I have done these ribs(baby back style) yesterday on a kamado wood charcoal grill with Mesquite wood chunks.I applied the 2-2-1- rule described in the comments below and the result are incredible.Thanks a lot!

47 Ralph "Red" Ruffinsohr July 22, 2013 at 1:58 pm

It’s important to not that when speaking of charcoal to avoid the briquettes. The latter are little more than sawdust held together in a matrix of other wood by-products, with a binder and other additives. The binder is usually starch. Some briquettes may also include brown coal (heat source), mineral carbon (heat source), borax, sodium nitrate (ignition aid), limestone (ash-whitening agent), raw sawdust (ignition aid), and other additives. Do you really want that s**t in your smoker? Try whole wood charcoal…it’ll leave little ash too.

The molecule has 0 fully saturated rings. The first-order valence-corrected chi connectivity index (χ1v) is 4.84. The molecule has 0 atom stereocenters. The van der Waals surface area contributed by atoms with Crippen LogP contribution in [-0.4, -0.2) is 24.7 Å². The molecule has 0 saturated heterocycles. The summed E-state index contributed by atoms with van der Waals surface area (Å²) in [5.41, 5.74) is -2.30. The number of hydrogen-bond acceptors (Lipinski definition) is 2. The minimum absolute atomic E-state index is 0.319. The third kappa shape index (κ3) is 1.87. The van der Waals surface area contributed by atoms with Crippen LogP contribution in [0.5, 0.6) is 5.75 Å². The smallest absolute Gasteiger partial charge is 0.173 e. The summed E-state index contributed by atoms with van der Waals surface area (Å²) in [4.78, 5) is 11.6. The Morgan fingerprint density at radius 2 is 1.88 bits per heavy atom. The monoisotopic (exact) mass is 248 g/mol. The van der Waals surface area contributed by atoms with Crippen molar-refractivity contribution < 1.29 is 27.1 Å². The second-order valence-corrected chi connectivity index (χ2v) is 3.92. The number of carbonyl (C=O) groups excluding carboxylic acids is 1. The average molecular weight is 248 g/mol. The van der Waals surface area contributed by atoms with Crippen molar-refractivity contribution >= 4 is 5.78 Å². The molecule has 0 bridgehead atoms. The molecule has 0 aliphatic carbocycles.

48 ryan September 16, 2013 at 8:54 pm

I don’t suggest using vinegar ether. I use yellow mustard always as a bonding agent. one good stripe down both sides. then dry rub and sit for 30-60 min.

49 Tony April 9, 2014 at 12:44 pm

Tried your method on my propane grill and the results were great. I used to par boil the ribs and finish in the oven or grill, but never again! I used a dry rub and some wood chips, nothing else, not even any bbq sauce which my wife and I both love, and found the ribs amazing. This will my new preferred way of preparing ribs! Thanks